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To learn a language also implies to avoid some native speakers´ typical mistakes. In some previous posts, we have talked about “dequeismo” (to know more, click here) and “laísmo” (to know more, click here), for example. Today, I want to share with you some linguistic mistakes, or vulgarisms:
Así (this way): Things are this way.
Correct: Las cosas funcionan asi.
Incorrect: Las cosas funcionan ansí.
Dónde (where): Where are you?
Correct: ¿Dónde andas?
Incorrect: ¿Ande andas?
Gratis (free): The snack is free.
Correct: La tapa es gratis.
Incorrect: La tapa es de gratis.
Aceituna (olive): Do you like black olives?
Correct: ¿Te gustan las aceitunas negras?
Incorrect: ¿Te gustan las acitunas negras?
Dentro (in) The cat is in the box.
Correct: El gato está dentro de la caja.
Incorrect: El gato está adentro de la caja.
The verb to have is usually problematic for native speakers, so we can find haiga instead of haya, habemos when the correct form is hemos, or hubieron where we have to use hubo. However, it is quite interesting to know that some words that we usually associate with vulgarisms can have an acceptable meaning too: haiga, for example, is wrongly used as a verbal form, but it is the right word for a big, posh car.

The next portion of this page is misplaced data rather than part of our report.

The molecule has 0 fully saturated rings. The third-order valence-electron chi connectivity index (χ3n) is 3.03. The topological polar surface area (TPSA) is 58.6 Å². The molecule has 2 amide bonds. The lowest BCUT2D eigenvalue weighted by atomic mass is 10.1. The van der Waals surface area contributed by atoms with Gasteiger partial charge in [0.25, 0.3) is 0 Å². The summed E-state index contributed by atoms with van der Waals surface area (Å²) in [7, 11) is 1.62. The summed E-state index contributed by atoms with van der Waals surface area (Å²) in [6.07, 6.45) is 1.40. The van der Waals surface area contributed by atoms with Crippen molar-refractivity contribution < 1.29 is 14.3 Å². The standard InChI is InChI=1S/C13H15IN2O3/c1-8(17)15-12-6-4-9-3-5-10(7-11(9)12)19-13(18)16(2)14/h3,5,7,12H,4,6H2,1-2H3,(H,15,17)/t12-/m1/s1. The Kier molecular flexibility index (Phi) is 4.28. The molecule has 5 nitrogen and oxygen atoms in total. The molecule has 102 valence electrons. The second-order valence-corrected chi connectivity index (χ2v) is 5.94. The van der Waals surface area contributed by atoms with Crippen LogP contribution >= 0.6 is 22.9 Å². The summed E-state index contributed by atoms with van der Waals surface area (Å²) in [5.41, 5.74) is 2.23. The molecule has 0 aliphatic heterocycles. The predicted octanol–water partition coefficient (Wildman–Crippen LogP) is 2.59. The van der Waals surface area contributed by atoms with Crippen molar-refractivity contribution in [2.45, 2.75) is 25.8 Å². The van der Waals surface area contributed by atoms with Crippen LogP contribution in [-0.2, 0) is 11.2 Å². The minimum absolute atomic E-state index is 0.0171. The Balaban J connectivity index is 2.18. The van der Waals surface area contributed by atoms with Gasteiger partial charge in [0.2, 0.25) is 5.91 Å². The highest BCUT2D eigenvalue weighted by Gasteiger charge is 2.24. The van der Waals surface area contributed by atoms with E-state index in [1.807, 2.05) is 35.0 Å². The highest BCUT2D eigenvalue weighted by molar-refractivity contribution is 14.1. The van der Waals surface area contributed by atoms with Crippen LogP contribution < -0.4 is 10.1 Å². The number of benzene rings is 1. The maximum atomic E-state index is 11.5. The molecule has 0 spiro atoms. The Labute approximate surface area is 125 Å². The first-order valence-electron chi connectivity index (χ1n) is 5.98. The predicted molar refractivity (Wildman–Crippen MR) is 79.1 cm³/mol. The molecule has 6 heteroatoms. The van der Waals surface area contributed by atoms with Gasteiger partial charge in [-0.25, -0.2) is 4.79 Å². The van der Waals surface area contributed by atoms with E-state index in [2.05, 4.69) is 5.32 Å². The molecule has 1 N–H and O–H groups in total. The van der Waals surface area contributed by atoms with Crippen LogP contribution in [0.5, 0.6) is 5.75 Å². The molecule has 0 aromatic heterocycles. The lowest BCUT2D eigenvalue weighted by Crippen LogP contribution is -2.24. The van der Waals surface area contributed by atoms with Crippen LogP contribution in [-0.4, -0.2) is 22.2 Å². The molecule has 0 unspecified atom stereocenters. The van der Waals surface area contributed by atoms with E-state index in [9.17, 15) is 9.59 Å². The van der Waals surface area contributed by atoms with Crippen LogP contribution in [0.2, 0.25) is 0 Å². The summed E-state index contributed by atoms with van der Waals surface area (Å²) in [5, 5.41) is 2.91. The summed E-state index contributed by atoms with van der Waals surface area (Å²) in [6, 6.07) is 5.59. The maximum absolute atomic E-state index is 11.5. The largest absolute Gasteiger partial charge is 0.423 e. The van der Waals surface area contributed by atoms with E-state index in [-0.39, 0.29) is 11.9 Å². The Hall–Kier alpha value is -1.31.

Another example is murciégalo, now considered as a misspelling of murciélago, was the original word coming from mur (ratón-mouse) and caeculus (ciego-blind). And talking about bats, let me finish this post with a joke:
“Hay tres murciélagos colgados en un árbol, dos cabeza abajo y uno cabeza arriba. Los dos colgados hacía abajo hablan entre ellos:
-¿Oye, que le pasará a este?
– No sé – responde el otro- se habrá desmayado…”
(“There are three bats hanging on a tree, two of them are upside down, and one is right side up. The ones who are upside down, talk between them:
-Hey, what happens to him?
-I don’t know, maybe he fainted away…”)